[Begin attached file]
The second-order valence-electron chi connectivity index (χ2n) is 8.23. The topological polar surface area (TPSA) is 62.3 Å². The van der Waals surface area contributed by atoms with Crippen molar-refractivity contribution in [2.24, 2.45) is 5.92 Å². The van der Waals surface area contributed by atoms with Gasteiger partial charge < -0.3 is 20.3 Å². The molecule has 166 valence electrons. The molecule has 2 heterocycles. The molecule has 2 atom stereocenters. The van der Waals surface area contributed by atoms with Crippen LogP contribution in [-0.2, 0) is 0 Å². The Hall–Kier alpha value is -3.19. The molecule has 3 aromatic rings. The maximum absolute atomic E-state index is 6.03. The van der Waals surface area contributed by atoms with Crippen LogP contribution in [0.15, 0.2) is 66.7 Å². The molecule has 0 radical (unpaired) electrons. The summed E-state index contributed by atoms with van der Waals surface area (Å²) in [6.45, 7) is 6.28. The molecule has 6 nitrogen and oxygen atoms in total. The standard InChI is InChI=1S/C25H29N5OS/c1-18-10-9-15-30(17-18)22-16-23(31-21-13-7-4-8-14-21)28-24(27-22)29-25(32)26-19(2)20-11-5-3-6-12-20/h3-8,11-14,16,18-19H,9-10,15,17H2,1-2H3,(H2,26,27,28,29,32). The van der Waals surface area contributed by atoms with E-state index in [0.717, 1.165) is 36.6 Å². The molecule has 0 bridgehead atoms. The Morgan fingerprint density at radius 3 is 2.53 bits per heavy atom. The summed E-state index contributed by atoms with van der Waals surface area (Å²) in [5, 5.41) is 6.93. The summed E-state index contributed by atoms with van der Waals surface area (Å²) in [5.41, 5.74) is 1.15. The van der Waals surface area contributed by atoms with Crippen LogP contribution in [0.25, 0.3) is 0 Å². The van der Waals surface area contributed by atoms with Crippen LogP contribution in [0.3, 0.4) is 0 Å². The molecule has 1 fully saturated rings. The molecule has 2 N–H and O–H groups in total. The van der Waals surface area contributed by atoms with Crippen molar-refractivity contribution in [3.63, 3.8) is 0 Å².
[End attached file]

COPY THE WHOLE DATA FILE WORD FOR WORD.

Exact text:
The second-order valence-electron chi connectivity index (χ2n) is 8.23. The topological polar surface area (TPSA) is 62.3 Å². The van der Waals surface area contributed by atoms with Crippen molar-refractivity contribution in [2.24, 2.45) is 5.92 Å². The van der Waals surface area contributed by atoms with Gasteiger partial charge < -0.3 is 20.3 Å². The molecule has 166 valence electrons. The molecule has 2 heterocycles. The molecule has 2 atom stereocenters. The van der Waals surface area contributed by atoms with Crippen LogP contribution in [-0.2, 0) is 0 Å². The Hall–Kier alpha value is -3.19. The molecule has 3 aromatic rings. The maximum absolute atomic E-state index is 6.03. The van der Waals surface area contributed by atoms with Crippen LogP contribution in [0.15, 0.2) is 66.7 Å². The molecule has 0 radical (unpaired) electrons. The summed E-state index contributed by atoms with van der Waals surface area (Å²) in [6.45, 7) is 6.28. The molecule has 6 nitrogen and oxygen atoms in total. The standard InChI is InChI=1S/C25H29N5OS/c1-18-10-9-15-30(17-18)22-16-23(31-21-13-7-4-8-14-21)28-24(27-22)29-25(32)26-19(2)20-11-5-3-6-12-20/h3-8,11-14,16,18-19H,9-10,15,17H2,1-2H3,(H2,26,27,28,29,32). The van der Waals surface area contributed by atoms with E-state index in [0.717, 1.165) is 36.6 Å². The molecule has 0 bridgehead atoms. The Morgan fingerprint density at radius 3 is 2.53 bits per heavy atom. The summed E-state index contributed by atoms with van der Waals surface area (Å²) in [5, 5.41) is 6.93. The summed E-state index contributed by atoms with van der Waals surface area (Å²) in [5.41, 5.74) is 1.15. The van der Waals surface area contributed by atoms with Crippen LogP contribution in [0.25, 0.3) is 0 Å². The van der Waals surface area contributed by atoms with Crippen LogP contribution in [0.3, 0.4) is 0 Å². The molecule has 1 fully saturated rings. The molecule has 2 N–H and O–H groups in total. The van der Waals surface area contributed by atoms with Crippen molar-refractivity contribution in [3.63, 3.8) is 0 Å².